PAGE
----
Gail Russell Chaddock, Christian Science Monitor, August 28, 2009
From the 1965 overhaul that ended a system of national quotas to the failed drive launched in 2007 for comprehensive reform, Kennedy has been at the front lines making the case for a more open immigration system.
Taking a long view–compromising when needed, reaching for more the next time–he achieved it.
Senator Kennedy’s tactics varied and coalition partners shifted during his 47 years in the Senate, but the core principle he defended never varied: The US is a nation of immigrants, he said.
In 1965, Kennedy led the drive for immigration reform in the Senate. Although some Irish groups lobbied against the bill, Kennedy said the current system of national quotas that favored northern Europe violated the American values.
In response to critics, he also famously claimed that the change to a system opening immigration to all nations and favoring family unification would not change the mix of the country.
“The bill will not flood our cities with immigrants. It will not upset the ethnic mix of our society. It will not relax the standards of admission. It will not cause American workers to lose their jobs,” he said during the Senate debate.
In retrospect, the mix of immigrants, legal and illegal, shifted dramatically in favor of Latin America and Asia–a fact that Kennedy, in later years, would attribute to illegal immigration.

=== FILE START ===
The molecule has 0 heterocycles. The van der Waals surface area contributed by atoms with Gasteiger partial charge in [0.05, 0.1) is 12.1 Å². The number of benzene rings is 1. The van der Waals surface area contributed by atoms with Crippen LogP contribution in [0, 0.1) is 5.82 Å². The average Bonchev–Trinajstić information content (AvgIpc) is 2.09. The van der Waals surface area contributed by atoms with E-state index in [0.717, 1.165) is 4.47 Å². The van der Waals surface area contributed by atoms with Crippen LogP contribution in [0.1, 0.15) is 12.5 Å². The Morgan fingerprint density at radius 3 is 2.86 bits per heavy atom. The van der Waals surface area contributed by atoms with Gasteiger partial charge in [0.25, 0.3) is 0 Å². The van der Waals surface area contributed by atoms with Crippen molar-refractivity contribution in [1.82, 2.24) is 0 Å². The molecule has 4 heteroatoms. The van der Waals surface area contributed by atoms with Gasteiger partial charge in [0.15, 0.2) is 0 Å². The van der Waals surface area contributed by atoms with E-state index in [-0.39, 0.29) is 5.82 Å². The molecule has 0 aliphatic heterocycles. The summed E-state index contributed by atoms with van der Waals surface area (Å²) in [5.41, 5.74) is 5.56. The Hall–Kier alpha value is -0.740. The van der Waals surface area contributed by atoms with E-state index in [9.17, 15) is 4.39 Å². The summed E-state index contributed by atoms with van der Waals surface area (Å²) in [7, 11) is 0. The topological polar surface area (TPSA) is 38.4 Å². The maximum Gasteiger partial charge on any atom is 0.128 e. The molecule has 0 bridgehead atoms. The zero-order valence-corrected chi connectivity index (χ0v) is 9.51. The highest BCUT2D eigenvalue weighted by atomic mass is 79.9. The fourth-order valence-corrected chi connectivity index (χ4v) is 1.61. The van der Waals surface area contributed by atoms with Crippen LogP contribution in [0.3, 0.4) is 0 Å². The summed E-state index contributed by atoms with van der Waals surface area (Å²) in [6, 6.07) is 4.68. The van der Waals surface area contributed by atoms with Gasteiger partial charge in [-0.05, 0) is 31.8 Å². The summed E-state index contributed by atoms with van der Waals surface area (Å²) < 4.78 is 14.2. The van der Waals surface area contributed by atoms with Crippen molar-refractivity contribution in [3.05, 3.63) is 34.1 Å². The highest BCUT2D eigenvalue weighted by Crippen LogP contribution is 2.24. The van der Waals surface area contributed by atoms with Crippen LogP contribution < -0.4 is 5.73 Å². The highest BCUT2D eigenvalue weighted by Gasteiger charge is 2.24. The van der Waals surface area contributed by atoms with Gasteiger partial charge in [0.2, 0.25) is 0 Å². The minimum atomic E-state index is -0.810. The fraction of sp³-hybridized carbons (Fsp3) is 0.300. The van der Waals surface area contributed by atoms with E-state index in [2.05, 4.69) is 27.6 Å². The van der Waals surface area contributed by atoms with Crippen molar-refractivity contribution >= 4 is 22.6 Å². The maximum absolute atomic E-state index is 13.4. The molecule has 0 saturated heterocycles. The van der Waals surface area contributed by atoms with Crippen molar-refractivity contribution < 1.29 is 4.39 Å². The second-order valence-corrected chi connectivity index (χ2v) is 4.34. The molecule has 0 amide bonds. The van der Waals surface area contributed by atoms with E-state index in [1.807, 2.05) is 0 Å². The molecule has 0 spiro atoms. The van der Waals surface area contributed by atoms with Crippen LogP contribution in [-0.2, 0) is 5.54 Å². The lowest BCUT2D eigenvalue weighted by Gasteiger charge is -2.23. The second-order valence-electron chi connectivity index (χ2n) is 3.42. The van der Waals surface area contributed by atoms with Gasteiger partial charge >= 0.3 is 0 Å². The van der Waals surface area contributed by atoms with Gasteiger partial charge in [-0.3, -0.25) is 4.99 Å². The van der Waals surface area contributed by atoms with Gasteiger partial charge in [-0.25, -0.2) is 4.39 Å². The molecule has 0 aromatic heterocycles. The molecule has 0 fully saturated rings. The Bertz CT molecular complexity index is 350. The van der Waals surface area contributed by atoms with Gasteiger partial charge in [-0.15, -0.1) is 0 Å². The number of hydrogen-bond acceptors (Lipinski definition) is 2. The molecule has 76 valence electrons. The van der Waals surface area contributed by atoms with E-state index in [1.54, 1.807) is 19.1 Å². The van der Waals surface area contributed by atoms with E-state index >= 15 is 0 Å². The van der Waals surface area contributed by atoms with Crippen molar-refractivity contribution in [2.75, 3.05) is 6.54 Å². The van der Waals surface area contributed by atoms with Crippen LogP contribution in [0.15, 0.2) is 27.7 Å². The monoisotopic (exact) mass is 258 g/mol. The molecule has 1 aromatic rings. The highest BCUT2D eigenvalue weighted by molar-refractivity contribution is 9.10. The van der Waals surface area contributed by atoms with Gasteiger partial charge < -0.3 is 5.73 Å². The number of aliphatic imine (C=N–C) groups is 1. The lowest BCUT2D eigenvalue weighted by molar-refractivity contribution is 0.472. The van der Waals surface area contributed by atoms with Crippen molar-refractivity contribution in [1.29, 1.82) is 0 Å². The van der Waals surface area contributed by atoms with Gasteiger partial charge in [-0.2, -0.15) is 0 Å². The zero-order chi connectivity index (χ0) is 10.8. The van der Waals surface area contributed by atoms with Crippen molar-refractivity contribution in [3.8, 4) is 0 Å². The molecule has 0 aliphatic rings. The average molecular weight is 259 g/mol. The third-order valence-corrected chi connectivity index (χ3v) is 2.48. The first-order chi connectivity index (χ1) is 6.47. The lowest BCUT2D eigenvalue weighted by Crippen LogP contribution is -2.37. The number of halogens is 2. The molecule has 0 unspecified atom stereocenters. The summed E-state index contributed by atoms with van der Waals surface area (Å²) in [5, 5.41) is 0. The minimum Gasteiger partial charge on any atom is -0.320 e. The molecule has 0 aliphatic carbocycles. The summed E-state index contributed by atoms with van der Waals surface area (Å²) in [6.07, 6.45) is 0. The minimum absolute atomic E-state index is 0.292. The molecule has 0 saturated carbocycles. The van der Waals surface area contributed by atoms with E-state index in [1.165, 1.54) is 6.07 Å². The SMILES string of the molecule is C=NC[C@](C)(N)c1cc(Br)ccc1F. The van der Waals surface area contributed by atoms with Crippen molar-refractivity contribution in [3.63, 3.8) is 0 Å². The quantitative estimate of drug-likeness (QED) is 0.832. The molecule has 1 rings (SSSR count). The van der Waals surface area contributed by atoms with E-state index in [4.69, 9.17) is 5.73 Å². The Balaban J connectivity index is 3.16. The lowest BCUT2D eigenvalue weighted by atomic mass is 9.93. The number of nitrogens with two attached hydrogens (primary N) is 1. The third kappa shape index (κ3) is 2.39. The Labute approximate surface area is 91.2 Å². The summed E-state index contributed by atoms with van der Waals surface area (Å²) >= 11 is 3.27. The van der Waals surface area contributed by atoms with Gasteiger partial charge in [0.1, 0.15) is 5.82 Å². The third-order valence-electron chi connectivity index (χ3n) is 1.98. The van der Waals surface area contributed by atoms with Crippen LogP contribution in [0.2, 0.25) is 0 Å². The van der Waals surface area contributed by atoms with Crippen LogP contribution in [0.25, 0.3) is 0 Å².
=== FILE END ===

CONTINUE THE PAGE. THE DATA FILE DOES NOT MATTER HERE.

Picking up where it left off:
In 1980, Kennedy drafted the Refugee Act of 1980, which set up a system to qualify for political asylum consistent with international law. The numbers seeking refugee status–1.1 million in the first 10 years–exceeded expectations.
In the campaign for the 1986 amnesty law, Kennedy predicted that the law would grant citizenship to no more than 1.3 million people. “We will secure the borders henceforth. We will never again bring forward another amnesty bill like this,” he said.
But by 2007, the number of people in the country illegally had jumped to more than 12 million.
His later years
Kennedy also drafted legislation in 1990 to expand opportunities for citizenship to skilled workers and, more recently, to open doors for Iraqi refugees.
At the end of this Senate career, he was working on a comprehensive immigration plan that would propose a path to citizenship for some 12 million people now in the US illegally, as well as stronger border enforcement and employee sanctions.